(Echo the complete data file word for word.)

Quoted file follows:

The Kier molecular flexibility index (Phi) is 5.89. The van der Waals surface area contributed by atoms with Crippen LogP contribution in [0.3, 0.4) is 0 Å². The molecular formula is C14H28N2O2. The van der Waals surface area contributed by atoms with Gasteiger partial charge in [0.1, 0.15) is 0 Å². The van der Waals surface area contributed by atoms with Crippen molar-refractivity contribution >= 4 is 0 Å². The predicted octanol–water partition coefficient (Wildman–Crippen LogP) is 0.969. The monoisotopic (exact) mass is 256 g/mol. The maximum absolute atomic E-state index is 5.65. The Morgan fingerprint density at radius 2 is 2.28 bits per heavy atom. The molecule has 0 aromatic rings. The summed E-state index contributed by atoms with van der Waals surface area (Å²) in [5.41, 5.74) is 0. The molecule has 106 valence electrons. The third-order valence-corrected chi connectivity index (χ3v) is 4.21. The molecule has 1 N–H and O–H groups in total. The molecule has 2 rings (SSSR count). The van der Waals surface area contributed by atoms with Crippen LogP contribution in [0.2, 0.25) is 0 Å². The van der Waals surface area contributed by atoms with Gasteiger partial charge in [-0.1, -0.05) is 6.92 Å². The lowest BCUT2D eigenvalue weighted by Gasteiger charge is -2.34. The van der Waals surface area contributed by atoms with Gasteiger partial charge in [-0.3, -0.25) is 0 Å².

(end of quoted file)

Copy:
The Kier molecular flexibility index (Phi) is 5.89. The van der Waals surface area contributed by atoms with Crippen LogP contribution in [0.3, 0.4) is 0 Å². The molecular formula is C14H28N2O2. The van der Waals surface area contributed by atoms with Gasteiger partial charge in [0.1, 0.15) is 0 Å². The van der Waals surface area contributed by atoms with Crippen molar-refractivity contribution >= 4 is 0 Å². The predicted octanol–water partition coefficient (Wildman–Crippen LogP) is 0.969. The monoisotopic (exact) mass is 256 g/mol. The maximum absolute atomic E-state index is 5.65. The Morgan fingerprint density at radius 2 is 2.28 bits per heavy atom. The molecule has 0 aromatic rings. The summed E-state index contributed by atoms with van der Waals surface area (Å²) in [5.41, 5.74) is 0. The molecule has 106 valence electrons. The third-order valence-corrected chi connectivity index (χ3v) is 4.21. The molecule has 1 N–H and O–H groups in total. The molecule has 2 rings (SSSR count). The van der Waals surface area contributed by atoms with Crippen LogP contribution in [0.2, 0.25) is 0 Å². The van der Waals surface area contributed by atoms with Gasteiger partial charge in [-0.1, -0.05) is 6.92 Å². The lowest BCUT2D eigenvalue weighted by Gasteiger charge is -2.34. The van der Waals surface area contributed by atoms with Gasteiger partial charge in [-0.3, -0.25) is 0 Å².